As educational leaders, when we are reflecting upon curriculum and instruction, it is imperative we consider work done by experts and researchers in our field. When it comes to literacy instruction, Ohio districts refer to the “Changing Emphasis of the Subskills of the Five Components of Reading” (pictured below) in order to more effectively evaluate their own curricular programs/materials and ELA frameworks used by classroom teachers. If the curriculum that schools are using does not provide instruction in all of these subskills, districts need to find and use supplemental resources in order to prevent any gaps in subskill instruction. In addition, gaining awareness of the appropriate emphasis of subskills within different grade levels helps us to determine whether our classrooms are providing an effective system of focused instruction among different ELA components.
In the graphic above, the “Big Ideas” of reading are listed on the left side, and connecting subskills are placed in each row underneath specific grade levels. It is important to understand that this chart does not imply an equal balance of time among the components on the left. Rather, it highlights what should be emphasized (shown in orange) and taught explicitly throughout the elementary grades and beyond. For example, in grades K-1, although all of the ELA components on the left are included in daily lessons, an emphasis should be placed on students receiving explicit instruction in the areas of phonemic awareness (blending and segmenting sounds) and basic phonics. As learners move into the middle of 1st grade through the end of their 3rd grade year, the emphasis of instruction shifts to explicit teaching in the areas of advanced phonics, multisyllabic words, and reading connected text. In 4th grade and beyond, the emphasis moves to explicit instruction in writing and reading complex texts. Of course, it is critical to remember that data analysis at the school and classroom levels will also dictate additional needs when it comes to explicit and systematic instruction. If students do not master the subskills emphasized in earlier grades, they will need additional instruction in those areas in order to continue to successfully grow as readers.
Connecting to The Simple View of Reading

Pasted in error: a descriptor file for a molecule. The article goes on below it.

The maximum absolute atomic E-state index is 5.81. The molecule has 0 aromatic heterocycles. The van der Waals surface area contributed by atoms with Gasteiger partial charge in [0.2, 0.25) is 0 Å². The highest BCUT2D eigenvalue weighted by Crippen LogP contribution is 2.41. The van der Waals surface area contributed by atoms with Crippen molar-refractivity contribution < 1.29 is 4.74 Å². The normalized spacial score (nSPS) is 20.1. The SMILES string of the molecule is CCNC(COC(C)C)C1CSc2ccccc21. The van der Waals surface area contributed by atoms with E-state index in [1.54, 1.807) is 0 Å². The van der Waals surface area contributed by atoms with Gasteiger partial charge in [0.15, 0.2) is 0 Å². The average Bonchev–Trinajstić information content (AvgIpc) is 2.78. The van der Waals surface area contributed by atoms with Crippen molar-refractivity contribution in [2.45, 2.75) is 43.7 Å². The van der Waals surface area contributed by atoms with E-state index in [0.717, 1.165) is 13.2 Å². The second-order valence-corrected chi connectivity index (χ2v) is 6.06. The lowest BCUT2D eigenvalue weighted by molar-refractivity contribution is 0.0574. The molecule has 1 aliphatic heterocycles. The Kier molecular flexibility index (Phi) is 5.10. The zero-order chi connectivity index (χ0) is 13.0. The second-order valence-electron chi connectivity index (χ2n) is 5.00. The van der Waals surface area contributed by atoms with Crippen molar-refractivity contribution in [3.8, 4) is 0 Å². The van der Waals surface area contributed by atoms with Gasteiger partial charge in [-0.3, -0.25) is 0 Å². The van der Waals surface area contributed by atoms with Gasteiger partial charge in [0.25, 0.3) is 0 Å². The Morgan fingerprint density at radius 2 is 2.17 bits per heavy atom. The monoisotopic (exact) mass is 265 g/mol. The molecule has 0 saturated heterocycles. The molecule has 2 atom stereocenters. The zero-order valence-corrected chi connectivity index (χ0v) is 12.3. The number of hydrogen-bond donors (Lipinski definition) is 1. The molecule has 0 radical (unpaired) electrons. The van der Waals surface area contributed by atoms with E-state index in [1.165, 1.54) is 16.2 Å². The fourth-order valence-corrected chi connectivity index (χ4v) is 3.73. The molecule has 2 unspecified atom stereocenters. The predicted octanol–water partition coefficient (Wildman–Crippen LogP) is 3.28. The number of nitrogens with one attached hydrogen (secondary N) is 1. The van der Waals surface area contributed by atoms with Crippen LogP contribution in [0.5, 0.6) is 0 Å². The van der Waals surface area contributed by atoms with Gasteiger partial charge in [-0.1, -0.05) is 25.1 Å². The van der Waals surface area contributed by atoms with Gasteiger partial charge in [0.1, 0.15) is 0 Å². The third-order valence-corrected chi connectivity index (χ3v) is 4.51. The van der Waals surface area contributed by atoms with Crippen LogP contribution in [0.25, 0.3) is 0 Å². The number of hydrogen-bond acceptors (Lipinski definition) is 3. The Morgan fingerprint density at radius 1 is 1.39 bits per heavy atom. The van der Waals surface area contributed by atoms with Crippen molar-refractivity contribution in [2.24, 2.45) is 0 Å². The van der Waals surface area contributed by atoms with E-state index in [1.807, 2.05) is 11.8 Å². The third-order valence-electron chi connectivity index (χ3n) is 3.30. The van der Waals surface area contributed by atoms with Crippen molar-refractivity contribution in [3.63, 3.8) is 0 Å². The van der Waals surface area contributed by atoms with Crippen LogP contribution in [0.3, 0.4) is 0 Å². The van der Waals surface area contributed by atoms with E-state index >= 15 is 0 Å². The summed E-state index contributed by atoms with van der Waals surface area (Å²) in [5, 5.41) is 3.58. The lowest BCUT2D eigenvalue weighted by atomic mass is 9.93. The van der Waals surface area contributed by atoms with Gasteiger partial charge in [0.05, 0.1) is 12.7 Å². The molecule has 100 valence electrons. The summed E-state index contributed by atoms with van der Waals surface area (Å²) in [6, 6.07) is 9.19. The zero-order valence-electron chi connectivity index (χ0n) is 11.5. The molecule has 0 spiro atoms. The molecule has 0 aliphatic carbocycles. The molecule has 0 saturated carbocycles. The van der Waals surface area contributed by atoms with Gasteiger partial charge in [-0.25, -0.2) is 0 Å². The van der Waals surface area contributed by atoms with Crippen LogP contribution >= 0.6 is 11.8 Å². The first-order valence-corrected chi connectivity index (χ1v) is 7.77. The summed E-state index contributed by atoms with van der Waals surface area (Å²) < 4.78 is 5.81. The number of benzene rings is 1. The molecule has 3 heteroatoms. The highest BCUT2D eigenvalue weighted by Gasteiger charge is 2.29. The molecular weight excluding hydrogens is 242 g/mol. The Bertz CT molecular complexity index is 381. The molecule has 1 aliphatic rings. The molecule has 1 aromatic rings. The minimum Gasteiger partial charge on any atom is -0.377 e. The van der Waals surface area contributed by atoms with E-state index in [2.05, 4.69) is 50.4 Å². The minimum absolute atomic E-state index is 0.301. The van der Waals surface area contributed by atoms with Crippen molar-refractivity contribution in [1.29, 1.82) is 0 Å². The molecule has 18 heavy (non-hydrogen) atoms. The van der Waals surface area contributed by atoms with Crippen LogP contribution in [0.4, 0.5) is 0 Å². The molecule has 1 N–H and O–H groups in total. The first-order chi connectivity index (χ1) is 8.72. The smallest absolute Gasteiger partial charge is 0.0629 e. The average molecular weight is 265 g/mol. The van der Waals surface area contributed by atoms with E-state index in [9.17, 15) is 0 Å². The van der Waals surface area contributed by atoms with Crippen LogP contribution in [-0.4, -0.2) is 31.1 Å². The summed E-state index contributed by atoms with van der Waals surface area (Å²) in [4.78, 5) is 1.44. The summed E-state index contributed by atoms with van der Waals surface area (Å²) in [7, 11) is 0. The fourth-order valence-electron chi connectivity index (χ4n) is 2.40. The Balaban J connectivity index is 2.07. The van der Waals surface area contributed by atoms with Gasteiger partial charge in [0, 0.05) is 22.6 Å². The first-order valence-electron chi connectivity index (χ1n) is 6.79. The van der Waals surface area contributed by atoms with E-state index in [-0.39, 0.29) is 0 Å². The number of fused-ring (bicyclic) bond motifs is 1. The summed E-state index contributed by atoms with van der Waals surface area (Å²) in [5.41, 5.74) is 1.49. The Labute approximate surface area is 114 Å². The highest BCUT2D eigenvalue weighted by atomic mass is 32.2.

The concept outlined by The Changing Emphasis of the Subskills of the Five Components of Reading also connects to the Simple View of Reading (Gough, 1986), which illuminates the idea that proficient readers have well-developed skills in both word recognition and language comprehension. As students grow their language and literacy skills, effective classroom teachers learn to adjust the balance of time spent on different ELA components to accommodate their students’ needs academically and developmentally. Early readers need to spend more time engaging in activities that allow them to practice word recognition skills, while more advanced readers should be given more exposure to opportunities to analyze language and complex text. All learners need daily support in both word recognition and language comprehension, but as teachers plan their daily lessons, the balance of time spent on different ELA components should change as students become more proficient readers.
When considering what we have studied and learned about the Changing Emphasis of Subskills and The Simple View of Reading, we now “know better and can do better” for our students. Literacy leaders are taking a closer look at the tools and resources they have been using in order to make sure they are in alignment with the research behind best practices in language, reading, and writing instruction. Teachers are learning to better analyze data to ensure they are meeting their students’ needs. District and school leaders are analyzing curriculum, pacing guides, frameworks, and classroom schedules in order to better support teachers as they strive to provide exceptional instruction for students. The effort is ongoing, but as we continue to be thoughtful about our process for consistently making necessary and timely changes, we will continue the important work of continuous improvement for our students.